A raw-edged memoir


Raw Edges: A Memoir
Phyllis Barber
280 pages, hardcover: $26.95.
University of Nevada Press, 2010.

All memoirs risk provoking the reader's question: What's so important about your life, anyway? Why should we bother to read a whole book about it? Nevada author Phyllis Barber tries to answer that question in her second autobiography, Raw Edges: "While this search may be a self-absorbed, even selfish task, I think it's also a dipping into the river of humanity where everyone bathes. … It's about what it's like to want to be above the human fray and to realize I'm not."

In 1995, Barber's first autobiography, How I Got Cultured: A Nevada Memoir, detailed her idiosyncratic childhood as a Mormon musician growing up in a rural outpost of the Silver State. That book ends with her departure for Brigham Young University, where she meets David Barber, who becomes her first husband, the father of their four sons, and the subject of a good chunk of Raw Edges.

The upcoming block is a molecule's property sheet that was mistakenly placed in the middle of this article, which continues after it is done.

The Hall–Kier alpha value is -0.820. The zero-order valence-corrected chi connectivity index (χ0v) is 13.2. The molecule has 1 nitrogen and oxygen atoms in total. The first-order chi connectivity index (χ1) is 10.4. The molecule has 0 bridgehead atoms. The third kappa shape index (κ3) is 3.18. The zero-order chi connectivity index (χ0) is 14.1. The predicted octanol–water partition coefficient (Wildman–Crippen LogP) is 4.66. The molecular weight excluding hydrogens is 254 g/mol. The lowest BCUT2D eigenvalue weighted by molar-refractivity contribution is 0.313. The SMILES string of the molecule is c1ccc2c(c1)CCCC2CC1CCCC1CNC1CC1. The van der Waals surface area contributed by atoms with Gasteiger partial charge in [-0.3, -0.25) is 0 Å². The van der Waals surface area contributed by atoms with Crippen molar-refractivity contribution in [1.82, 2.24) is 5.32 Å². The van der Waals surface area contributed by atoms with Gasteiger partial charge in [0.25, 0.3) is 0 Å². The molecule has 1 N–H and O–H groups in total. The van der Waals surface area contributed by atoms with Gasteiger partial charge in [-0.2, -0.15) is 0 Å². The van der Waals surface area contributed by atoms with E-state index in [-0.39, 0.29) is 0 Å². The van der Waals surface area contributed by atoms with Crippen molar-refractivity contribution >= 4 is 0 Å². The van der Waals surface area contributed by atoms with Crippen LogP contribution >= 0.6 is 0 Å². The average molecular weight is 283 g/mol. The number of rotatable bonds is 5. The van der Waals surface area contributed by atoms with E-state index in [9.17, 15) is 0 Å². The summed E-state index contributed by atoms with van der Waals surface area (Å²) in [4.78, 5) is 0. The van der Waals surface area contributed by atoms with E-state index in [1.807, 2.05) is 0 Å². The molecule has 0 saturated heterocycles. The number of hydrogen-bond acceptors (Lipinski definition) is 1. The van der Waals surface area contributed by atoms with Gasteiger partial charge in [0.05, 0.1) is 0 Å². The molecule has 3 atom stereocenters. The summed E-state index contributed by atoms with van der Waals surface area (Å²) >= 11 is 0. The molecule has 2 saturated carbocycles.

The mature Phyllis encountered in this second memoir is pensive, often melancholy, searching for the spiritual solace that has eluded her despite her Latter-day Saints upbringing, though the church continues to reign over most of her life as a stay-at-home mother. But Barber yearns for a more fulfilling love, something her long marriage to David does not provide. This leads her to other lovers, a brief second marriage, and a long and psychologically devastating affair with a younger man who pawns her belongings to feed his drug habit.

Determined to forge a new, more independent life, Barber tests her endurance -- biking toward the East Coast, seeking Shamanic help in the Andes, and hiking high in the Wasatch and other mountain ranges.

In her prologue, Barber quotes St. Francis of Assisi: "Seek not to be understood but to understand." As the author of a fascinating novel about the building of the Hoover Dam, And the Desert Shall Blossom (1993), Barber might have chosen to explore the difficult emotional terrain of Raw Edges in fiction, but returned instead to the memoir. "I confess I'd like to be understood," she answers St. Francis, "if by no one else but myself."

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